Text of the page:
I talk to a lot of authors and many come to me with questions about publishing a book the right way the first time, or publishing a book the right way the second, third, or 10th time!
The reality is the first step is coming to terms with what publishing a book is, and what it isn’t. Because once you wrap your mind around that, you’re in a much better position to create a successful author brand that will stand the test of time.
So let’s dig into the biggest myths I’ve come across that are holding a lot of good authors back:
Myth #1: I can write solely for my own gratification.
Fact: When publishing a book you must keep your market in mind. Yes, you should write something you’re interested in, because I truly believe fans make the best authors, but in this day and age you can’t afford to “wing it” when it comes to who your market is.
I assure you that if you write for a very specific genre and audience you’ll hit that bestseller list much sooner.
Myth #2: I can make my own cover.
Fact: You can’t. It’s really that simple. Because even if you have a background in graphic design or marketing, we’re too close to our own work to be truly objective.
Many authors forget that most shopping is done online, so they design their own cover and it looks pretty good pulled up on their computer – but once it shrinks down to Amazon search result-size a lot of the impact is gone. And that’s potentially losing you dozens if not hundreds of sales.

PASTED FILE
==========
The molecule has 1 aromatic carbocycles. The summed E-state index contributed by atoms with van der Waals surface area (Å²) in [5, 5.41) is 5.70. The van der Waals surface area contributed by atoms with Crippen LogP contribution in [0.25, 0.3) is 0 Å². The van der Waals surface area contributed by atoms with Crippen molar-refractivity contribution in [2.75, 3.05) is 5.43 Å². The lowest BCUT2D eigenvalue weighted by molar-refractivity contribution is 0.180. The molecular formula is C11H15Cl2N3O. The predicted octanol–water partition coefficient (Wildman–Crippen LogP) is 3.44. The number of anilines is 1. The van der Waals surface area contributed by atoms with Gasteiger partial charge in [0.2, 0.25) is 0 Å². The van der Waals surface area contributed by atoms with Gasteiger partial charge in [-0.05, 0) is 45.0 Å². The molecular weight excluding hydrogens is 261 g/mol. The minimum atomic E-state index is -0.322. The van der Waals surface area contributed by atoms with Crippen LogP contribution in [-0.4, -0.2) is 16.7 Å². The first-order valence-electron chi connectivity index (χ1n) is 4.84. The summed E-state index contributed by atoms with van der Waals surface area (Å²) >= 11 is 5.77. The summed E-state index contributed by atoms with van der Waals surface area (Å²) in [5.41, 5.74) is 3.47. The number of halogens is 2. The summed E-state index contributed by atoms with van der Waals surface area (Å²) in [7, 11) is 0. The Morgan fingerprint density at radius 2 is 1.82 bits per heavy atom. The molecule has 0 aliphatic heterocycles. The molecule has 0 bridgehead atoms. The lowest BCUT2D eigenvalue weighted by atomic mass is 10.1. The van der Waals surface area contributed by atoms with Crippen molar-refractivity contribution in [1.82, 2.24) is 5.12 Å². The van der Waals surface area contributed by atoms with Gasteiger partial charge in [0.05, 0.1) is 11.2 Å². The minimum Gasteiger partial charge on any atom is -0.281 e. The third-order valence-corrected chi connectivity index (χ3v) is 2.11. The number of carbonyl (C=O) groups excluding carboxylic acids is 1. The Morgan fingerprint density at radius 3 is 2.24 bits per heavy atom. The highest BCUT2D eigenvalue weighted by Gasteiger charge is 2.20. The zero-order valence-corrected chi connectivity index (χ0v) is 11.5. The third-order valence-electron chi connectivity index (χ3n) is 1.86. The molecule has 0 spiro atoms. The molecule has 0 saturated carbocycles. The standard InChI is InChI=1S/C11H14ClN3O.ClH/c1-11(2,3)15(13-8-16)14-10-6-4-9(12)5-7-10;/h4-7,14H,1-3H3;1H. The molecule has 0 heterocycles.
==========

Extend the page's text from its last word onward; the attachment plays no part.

I don’t design my own covers, and neither should you. Find someone with a solid portfolio for your genre or topic and work with them. The added bonus is you’ll hopefully develop a good working relationship with them, and they can help you establish a true brand for your books.
Myth #3: I can edit my own book.
Fact: You can’t. It’s really that simple. Do you see a pattern here? Publishing a book is recognizing it takes a village of skilled individuals and the sooner you embrace that, the better off you’ll be.
Much like doing your own cover, you’re too close to your own work to do your own editing, so don’t waste all that hard work you put into creating the book in the first place – give it a chance to be its best by getting a second and even third opinion in the form of good editors.
Myth #4: I can write my own book description.
Fact: Okay, I’ll lay off the repeats, but you really shouldn’t do this either. Again, it all comes back to how objective you can be.
And it’s not a knock against you as an author, I market books for a living and I don’t write my own descriptions in a vacuum. I always get a second or third set of eyes from people who understand who my market is and what my goals are, and their input is invaluable.
Myth #5: I don’t need a website.
Fact: Okay, you don’t need a website when you’re first publishing a book, so if your budget is tight I’d actually encourage you to have a top notch Author Central page and invest in some marketing efforts to start getting some traction for your book, and save your website to coincide with your second release.